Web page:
Most data science courses talk extensively about **linear regression**. This is a technique for estimate quantities from other quantities–for instance, you can estimate the amount of money someone has based on their income. While this method is occasionally useful in some digital humanities fields–especially if you touch on economic history–the comparison of two types of quantities is fairly uncommon in digital humanities methods.

Another method, *K-nearest-neighbor*, predicts classes of items based on a vector space.

A more interpretable method are **decision trees**. `rpart`

allows training these, but decisions trees are often not especially effective. A method that uses multiple decision trees called **random forests** is often quite effective, if relatively difficult to interpret. Especially when your data is categorical or difficult to scale, they may be worth exploring. The package `randomForest`

provides random forests.

## Logistic Regression

One species of linear regression, called **logistic regression** has become the overwhelmingly popular way of performing classifications in the digital humanities, perhaps because it does not generally rely on refined statistical assumptions about distributions.

We’ll explore it first through the authorship problem in the Federalist papers. We’ll do this, for the time being, by aiming to predict solely whether the unknown Federalists are by Hamilton or Madison.

First we’ll create a term document matrix as in the last chapter.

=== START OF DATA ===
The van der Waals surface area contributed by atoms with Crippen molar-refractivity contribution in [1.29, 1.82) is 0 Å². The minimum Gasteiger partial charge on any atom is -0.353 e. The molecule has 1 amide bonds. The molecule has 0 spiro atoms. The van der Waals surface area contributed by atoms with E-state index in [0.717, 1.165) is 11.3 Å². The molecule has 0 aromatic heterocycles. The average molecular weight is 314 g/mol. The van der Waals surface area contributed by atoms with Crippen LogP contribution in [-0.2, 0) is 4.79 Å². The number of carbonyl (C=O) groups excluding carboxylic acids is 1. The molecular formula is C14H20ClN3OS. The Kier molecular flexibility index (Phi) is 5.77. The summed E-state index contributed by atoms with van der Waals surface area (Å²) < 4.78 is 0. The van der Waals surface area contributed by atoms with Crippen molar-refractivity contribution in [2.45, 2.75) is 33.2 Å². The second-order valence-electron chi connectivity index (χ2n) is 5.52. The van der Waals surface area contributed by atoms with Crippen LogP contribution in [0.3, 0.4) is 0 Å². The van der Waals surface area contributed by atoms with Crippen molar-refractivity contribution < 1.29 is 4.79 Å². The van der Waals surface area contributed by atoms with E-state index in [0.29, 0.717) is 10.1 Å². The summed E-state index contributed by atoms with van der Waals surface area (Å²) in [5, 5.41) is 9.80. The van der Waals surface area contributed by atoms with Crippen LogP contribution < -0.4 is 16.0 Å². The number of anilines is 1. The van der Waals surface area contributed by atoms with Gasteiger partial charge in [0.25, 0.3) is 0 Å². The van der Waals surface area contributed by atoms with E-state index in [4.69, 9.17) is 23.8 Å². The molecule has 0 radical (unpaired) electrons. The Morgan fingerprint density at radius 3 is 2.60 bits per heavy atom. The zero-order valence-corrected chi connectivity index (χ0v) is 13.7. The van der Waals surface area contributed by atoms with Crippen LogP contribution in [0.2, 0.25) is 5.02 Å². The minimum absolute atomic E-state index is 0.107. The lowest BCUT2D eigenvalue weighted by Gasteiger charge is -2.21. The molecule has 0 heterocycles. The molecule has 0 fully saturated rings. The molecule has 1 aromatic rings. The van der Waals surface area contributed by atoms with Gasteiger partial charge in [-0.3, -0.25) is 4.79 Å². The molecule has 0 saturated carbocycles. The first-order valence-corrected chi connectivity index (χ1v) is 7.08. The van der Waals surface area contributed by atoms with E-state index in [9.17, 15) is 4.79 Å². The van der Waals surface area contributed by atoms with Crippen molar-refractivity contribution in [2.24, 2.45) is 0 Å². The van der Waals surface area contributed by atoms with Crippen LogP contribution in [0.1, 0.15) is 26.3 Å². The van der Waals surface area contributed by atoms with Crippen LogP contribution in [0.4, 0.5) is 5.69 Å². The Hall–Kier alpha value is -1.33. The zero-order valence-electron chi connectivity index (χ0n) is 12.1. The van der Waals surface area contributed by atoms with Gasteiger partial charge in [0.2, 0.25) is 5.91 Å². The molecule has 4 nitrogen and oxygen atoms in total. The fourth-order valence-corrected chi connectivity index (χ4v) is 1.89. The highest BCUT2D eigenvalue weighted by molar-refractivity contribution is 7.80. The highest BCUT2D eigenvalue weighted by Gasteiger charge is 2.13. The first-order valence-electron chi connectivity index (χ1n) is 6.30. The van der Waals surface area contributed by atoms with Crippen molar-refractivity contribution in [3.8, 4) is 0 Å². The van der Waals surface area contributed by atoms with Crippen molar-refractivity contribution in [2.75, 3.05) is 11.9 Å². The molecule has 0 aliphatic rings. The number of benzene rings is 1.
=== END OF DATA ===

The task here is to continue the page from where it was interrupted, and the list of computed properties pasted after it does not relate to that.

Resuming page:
This gives us a data frame where two columns are the author and the title, and the rest are the shares of various different words.

Then we run the model. In R, logistic regression is contained inside the `glm`

function, which allows you run many different types of models.

This returns a `model`

object, which is quite different than the tidy data we’ve been working with, and more like the PCA models we saw before.

You can inspect the output of a model by calling the ‘summary’ function. The most important statistics here are the coefficients table; here you can read codes that tell you if the model is finding statistically significant patterns. The general standard for significance is a 95% chance that the result isn’t random, represented by a p value under 0.05. Here, the best score we get is 0.06; you could call that ‘weakly significant’, but fortunately this kind of equivocation is getting pushed out of the social sciences and has never become widespread in the humanities.